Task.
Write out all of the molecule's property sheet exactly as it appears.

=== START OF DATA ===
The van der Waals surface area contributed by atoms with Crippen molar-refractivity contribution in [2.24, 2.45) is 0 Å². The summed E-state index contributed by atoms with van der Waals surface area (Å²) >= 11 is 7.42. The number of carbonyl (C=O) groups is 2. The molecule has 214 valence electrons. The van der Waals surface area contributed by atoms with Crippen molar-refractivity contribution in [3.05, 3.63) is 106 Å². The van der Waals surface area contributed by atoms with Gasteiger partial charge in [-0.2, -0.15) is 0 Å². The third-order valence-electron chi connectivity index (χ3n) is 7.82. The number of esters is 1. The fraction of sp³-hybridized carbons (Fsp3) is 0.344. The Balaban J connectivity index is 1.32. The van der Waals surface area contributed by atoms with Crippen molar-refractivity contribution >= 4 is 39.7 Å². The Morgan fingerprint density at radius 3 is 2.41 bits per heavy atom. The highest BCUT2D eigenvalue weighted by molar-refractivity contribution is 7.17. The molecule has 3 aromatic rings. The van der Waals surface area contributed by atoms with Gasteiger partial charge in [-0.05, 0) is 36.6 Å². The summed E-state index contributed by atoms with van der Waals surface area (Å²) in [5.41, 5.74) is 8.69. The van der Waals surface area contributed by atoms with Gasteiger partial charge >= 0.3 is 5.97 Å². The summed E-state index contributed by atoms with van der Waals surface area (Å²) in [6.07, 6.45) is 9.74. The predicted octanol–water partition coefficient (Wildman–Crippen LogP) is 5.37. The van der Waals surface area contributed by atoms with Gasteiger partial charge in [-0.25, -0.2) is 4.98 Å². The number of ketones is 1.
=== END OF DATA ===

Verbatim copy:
The van der Waals surface area contributed by atoms with Crippen molar-refractivity contribution in [2.24, 2.45) is 0 Å². The summed E-state index contributed by atoms with van der Waals surface area (Å²) >= 11 is 7.42. The number of carbonyl (C=O) groups is 2. The molecule has 214 valence electrons. The van der Waals surface area contributed by atoms with Crippen molar-refractivity contribution in [3.05, 3.63) is 106 Å². The van der Waals surface area contributed by atoms with Gasteiger partial charge in [-0.2, -0.15) is 0 Å². The third-order valence-electron chi connectivity index (χ3n) is 7.82. The number of esters is 1. The fraction of sp³-hybridized carbons (Fsp3) is 0.344. The Balaban J connectivity index is 1.32. The van der Waals surface area contributed by atoms with Crippen molar-refractivity contribution >= 4 is 39.7 Å². The Morgan fingerprint density at radius 3 is 2.41 bits per heavy atom. The highest BCUT2D eigenvalue weighted by molar-refractivity contribution is 7.17. The molecule has 3 aromatic rings. The van der Waals surface area contributed by atoms with Gasteiger partial charge in [-0.05, 0) is 36.6 Å². The summed E-state index contributed by atoms with van der Waals surface area (Å²) in [5.41, 5.74) is 8.69. The van der Waals surface area contributed by atoms with Gasteiger partial charge >= 0.3 is 5.97 Å². The summed E-state index contributed by atoms with van der Waals surface area (Å²) in [6.07, 6.45) is 9.74. The predicted octanol–water partition coefficient (Wildman–Crippen LogP) is 5.37. The van der Waals surface area contributed by atoms with Gasteiger partial charge in [-0.25, -0.2) is 4.98 Å². The number of ketones is 1.